Minister of Transport Fikile Mbalula announced on Wednesday that the "war room" he set up in August 2019 to turn around the Passenger Rail Agency of South Africa would be wound down as many of its functions are being transferred to the state-owned entity's administrator.
Mbalula placed Prasa under administration in early December.
In a statement on Wednesday, Mbalula said that Prasa was a "broken organisation, struggling to provide an efficient commuter and passenger rail service".
The minister is currently addressing the media in Johannesburg.
"The administrator is now in the process of facilitating an orderly winding down of the War Room, which would entail incorporating its targets into the work of the management under his leadership," he said in the statement.
Mbalula explained that the war room was never intended to be a "silver bullet" to rid Prasa of its "chronic ailments".
"Extending the mandate of the War Room beyond its original target of 31 December 2019 would have been counter-productive," he said.
The minister said that although the war room had not met all of its targets, he had seen progress in improving operational performance at the rail agency. The war room also helped in "energising management" and mobilising staff behind a focused vision, he added.
As for Prasa's turnaround plan, the administrator Bongisizwe Mpondo will focus on speeding up interventions to improve operational performance, expedite the modernisation programme, ensure security interventions and review the organisational design and business model, among other things.
He will also address matters raised in the Auditor-General's report on the entity – Prasa regressed in its audit outcomes for 2018/19, and as much as R27.2bn was flagged as irregular expenditure.
"A lot of what has hampered progress there, is that there hasn’t been implementation. What we need to do is make sure that quick decisions are made - but we package and review what is there and we begin to implement that," Mpondo said at the briefing.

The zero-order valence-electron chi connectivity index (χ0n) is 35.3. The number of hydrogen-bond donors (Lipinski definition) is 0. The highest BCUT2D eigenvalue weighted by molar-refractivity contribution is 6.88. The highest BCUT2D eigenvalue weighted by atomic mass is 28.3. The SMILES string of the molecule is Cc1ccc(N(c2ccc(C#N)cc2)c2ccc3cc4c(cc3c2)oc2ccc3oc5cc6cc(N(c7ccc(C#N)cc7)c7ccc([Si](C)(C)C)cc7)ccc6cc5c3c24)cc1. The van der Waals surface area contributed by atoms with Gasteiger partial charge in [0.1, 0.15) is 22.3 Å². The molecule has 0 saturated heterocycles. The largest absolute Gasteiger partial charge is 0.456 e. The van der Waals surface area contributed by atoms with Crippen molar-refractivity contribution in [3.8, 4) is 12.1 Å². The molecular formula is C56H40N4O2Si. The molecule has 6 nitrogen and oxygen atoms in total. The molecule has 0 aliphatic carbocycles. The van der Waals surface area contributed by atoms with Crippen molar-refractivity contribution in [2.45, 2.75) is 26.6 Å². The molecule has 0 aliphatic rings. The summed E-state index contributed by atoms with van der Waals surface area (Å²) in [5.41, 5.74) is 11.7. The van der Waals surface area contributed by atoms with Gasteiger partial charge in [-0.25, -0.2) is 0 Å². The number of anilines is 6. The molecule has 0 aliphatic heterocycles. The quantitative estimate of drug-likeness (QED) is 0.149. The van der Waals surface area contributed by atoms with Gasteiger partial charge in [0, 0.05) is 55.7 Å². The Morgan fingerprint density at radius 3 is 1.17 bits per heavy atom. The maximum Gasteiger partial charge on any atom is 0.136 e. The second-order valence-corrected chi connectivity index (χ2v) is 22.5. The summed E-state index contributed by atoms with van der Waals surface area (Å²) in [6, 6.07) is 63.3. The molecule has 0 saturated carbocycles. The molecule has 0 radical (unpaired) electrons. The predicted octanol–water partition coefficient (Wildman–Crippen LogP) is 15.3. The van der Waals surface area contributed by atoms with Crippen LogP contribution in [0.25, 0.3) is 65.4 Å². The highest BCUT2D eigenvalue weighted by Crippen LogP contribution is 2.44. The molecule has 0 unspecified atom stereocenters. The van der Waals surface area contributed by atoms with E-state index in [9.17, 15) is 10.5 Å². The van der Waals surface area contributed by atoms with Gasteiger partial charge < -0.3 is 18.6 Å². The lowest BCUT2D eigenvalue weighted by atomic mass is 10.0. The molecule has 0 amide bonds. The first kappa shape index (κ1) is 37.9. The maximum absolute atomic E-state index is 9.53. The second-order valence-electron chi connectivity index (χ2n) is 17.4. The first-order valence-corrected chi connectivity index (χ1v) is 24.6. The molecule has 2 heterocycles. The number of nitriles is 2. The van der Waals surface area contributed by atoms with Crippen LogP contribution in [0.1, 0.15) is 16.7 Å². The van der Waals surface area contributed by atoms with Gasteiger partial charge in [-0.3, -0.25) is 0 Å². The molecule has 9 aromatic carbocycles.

So far steps had been taken to strengthen Prasa's executive by setting up five-subcommittees for revenue enhancement and cost containment, governance, service recovery, safety management, capital and modernisation programme acceleration.
The chairpersons of the sub-committees have been appointed and begun their work. "This will bring much needed integration into the workings of the executive team as well as seek to foster joint accountability," Mpondo said.
Steps will also be taken to make permanent appointments where there are critical vacancies at senior levels of the organisation, he added.
Given that Mpondo's term in office is expected to run for 12 months, he believes this is enough to foster stability for the turnaround strategy.
"To be realistic, 12 months is too little but 12 months must give you the stability and there must be activity in the organisation that is pointing you in the right direction, in that way you can be able to have a solid platform that you can build on.
"When you've got order, and colleagues know what they need to be doing and people are being held to account - on that you can then start building so we don't have service lapses like we have. That order speaks to ensuring that you have the right component equipment when you need them which have not been happening", Mpondo told Fin24.
The administrator added that the biggest opportunity with the intervention of the minister is that decisions will be made quicker. "You don't have to wait three months for a board to sit for decision to be taken."
Commenting on operations, Mpondo said that the central line in Cape Town has not been running for three months. An upgrade, which will take place over a six-month-period is planned, and the track and fencing will be looked at. Alternative modes of transport, such as buses are being considered, for the duration of the upgrades.
Additional reporting by Jan Cronje